'Mission and values': Tractor Supply Co. abandons LGBT, progressive causes amid backlash

A Tractor Supply Co. store is located in Yreka, California.
A Tractor Supply Co. store is located in Yreka, California. | Public Domain

Tractor Supply Co. is abandoning its embrace of LGBT and progressive causes in the wake of consumer backlash.

The major retailer announced in a Thursday statement that moving forward, it will "ensure our activities and giving tie directly to our business." The chain of more than 2,200 stores employing 50,000 workers indicated that its actions stem from a desire to "live up to our Mission and Values every day and represent the values of the communities and customers we serve."

"We have heard from customers that we have disappointed them," the statement asserted. "We have taken this feedback to heart."

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The company listed its steps to assuage its customers' concerns, highlighting its intent to "no longer submit data to the Human Rights Campaign," referring to an LGBT advocacy organization that gives businesses ratings based on their stances toward LGBT customers and employees. 

The company will also "further focus on rural America priorities including [agricultural] education, animal welfare, veteran causes and being a good neighbor and stop sponsoring nonbusiness activities like pride festivals and voting campaigns."

Additional commitments made by Tractor Supply Co. include working to "eliminate [diversity, equity and inclusion] roles and retire our current DEI goals while still ensuring a respectful environment" and vowing to "withdraw our carbon emission goals and focus on our land and water conservation efforts."

"We will continue to listen to our customers and Team Members. Your trust and confidence in us are of the utmost importance, and we don't take that lightly," the company insisted. 

Tractor Supply Co. first found itself subject to negative headlines and consumer backlash after conservative influencer Robby Starbuck posted on social media on June 6 that the company has "LGBTQIA+ training for employees," funds "pride/drag events," has a "DEI council," funds "sex changes," embraces "climate change activism" and "pride month decorations in the office," puts on "LGBTQIA+ events at work" and engages in "DEI hiring practices."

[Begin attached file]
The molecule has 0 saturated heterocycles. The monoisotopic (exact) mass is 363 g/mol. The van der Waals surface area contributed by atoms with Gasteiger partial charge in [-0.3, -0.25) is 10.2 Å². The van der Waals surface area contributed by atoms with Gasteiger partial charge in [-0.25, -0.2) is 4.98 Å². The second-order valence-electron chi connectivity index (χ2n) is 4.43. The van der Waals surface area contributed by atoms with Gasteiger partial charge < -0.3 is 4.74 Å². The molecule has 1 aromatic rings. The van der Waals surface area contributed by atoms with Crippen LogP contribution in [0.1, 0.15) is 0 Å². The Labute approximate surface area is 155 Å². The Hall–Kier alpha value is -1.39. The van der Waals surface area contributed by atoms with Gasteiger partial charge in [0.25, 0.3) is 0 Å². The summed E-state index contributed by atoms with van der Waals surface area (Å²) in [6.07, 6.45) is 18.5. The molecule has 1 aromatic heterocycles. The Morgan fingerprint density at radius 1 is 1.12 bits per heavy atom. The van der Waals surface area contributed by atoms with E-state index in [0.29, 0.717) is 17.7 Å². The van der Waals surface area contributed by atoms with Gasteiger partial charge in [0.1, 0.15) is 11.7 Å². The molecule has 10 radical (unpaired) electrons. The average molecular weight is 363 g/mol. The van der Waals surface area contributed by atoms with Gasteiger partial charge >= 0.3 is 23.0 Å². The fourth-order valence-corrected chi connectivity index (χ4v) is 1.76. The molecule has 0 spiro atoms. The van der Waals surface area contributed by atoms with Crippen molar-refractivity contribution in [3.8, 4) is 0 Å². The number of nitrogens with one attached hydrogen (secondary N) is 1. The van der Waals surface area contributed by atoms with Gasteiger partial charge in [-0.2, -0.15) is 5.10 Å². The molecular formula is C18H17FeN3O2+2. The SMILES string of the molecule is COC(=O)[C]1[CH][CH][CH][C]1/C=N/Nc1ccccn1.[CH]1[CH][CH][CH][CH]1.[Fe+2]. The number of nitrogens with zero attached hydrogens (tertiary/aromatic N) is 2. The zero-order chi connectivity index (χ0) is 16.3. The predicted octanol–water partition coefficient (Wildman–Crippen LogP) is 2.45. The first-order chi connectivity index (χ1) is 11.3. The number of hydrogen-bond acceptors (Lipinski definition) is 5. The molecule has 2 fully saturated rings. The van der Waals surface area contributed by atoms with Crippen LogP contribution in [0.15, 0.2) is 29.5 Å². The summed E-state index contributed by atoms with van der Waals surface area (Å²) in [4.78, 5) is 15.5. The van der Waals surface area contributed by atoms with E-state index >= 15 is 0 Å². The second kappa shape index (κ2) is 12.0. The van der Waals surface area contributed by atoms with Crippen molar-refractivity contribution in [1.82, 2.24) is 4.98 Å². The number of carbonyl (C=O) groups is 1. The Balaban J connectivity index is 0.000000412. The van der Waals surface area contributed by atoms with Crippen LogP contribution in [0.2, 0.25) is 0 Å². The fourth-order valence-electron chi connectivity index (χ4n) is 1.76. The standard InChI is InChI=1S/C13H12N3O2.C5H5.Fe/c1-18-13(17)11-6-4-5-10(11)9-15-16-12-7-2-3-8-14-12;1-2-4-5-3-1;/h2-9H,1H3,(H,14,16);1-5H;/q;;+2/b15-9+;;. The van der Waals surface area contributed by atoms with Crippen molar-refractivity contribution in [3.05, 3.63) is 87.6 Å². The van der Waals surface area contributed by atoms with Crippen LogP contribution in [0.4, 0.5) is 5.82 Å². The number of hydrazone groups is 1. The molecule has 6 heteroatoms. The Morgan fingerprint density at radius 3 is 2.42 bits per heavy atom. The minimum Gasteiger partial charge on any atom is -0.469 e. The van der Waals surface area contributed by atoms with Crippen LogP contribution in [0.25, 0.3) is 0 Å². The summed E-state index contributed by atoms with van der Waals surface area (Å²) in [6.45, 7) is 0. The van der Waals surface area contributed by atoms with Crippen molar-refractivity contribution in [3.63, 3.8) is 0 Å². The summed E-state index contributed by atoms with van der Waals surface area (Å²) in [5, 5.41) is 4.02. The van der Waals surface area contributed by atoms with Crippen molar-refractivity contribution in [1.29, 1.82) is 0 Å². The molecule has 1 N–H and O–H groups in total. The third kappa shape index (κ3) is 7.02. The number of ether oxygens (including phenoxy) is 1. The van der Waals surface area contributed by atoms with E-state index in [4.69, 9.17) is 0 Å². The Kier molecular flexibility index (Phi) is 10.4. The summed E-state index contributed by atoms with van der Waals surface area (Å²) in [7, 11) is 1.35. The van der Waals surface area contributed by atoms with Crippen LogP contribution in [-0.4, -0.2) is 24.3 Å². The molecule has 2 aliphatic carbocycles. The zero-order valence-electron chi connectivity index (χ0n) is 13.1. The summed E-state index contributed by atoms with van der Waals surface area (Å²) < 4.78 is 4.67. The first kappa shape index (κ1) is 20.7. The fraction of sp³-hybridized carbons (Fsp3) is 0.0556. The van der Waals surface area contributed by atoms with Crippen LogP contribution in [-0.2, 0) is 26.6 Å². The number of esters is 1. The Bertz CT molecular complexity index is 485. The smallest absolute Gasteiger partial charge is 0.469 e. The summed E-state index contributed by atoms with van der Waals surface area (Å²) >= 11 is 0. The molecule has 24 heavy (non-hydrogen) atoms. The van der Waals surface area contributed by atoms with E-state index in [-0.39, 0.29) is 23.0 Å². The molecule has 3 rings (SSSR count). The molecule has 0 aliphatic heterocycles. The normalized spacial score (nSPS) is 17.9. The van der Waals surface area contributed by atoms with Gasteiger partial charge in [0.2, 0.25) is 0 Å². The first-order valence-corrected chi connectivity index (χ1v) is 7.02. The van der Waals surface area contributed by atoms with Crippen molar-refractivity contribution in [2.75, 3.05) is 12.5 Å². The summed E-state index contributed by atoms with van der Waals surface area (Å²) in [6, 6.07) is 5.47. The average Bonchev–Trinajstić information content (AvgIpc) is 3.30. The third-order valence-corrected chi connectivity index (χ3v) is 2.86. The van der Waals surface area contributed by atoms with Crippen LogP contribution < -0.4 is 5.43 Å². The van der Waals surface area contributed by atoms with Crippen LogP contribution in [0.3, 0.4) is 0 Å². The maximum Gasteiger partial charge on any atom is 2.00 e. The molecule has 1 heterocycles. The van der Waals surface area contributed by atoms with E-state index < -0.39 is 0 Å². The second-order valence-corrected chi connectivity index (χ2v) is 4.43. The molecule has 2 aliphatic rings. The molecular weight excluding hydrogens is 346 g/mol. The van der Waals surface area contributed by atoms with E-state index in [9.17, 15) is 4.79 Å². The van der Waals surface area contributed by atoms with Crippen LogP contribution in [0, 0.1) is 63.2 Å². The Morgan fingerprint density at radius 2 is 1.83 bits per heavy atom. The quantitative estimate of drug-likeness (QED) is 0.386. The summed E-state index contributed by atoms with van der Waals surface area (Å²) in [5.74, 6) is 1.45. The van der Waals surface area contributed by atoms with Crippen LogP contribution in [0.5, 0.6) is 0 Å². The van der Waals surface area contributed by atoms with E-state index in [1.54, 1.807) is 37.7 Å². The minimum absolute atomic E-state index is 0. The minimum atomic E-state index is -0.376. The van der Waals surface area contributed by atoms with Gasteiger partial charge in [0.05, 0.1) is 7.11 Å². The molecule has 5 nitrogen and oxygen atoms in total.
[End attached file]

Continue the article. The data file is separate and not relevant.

His post has been viewed over 2.8 million times with over 23,000 likes and 13,000 tweets. 

His post declared, "It's time to expose Tractor Supply." Acknowledging that the chain is one of conservatives' "most beloved brands," he asked a rhetorical question, "what do they REALLY stand for under [CEO] @hallawton's leadership?"

Starbuck also took issue with CEO Hal Lawton expressing approval of posts "attacking unvaccinated people" and former ESPN reporter Allison Williams, who quit her job at ESPN due to a COVID-19 vaccine mandate.

"I take no pleasure in bringing this all to light," Starbuck insisted. "I'm a Tennesseean who loves to support TN companies but as a proud Tennesseean I know these woke priorities don't align with our state or @TractorSupply's customer base."

"We must make our voices heard. Hal Lawton needs to understand that we don't want our hard earned money spent on these woke priorities," he added. "If he supports this stuff then he should spend some of his $11M salary or tens of millions of stock on it instead of using the money we spend at Tractor Supply."

Starbuck urged concerned customers to refrain from taking it out on their "local store" and instead contact the corporate office to share their distaste for the company's embrace of LGBT ideology and other "woke" priorities. He urged his followers to "[buy] what you can from other places until Tractor Supply makes REAL changes and shows that they respect the majority of their customers enough to not spend the money we give them on causes we're deeply opposed to."

After Tractor Supply signaled its intention to make changes, Starbuck cheered the company's enactment of "the most dramatic policy reversal I've ever seen" as a "massive victory for sanity and the single biggest boycott win of our lifetime."

Ryan Foley is a reporter for The Christian Post. He can be reached at:

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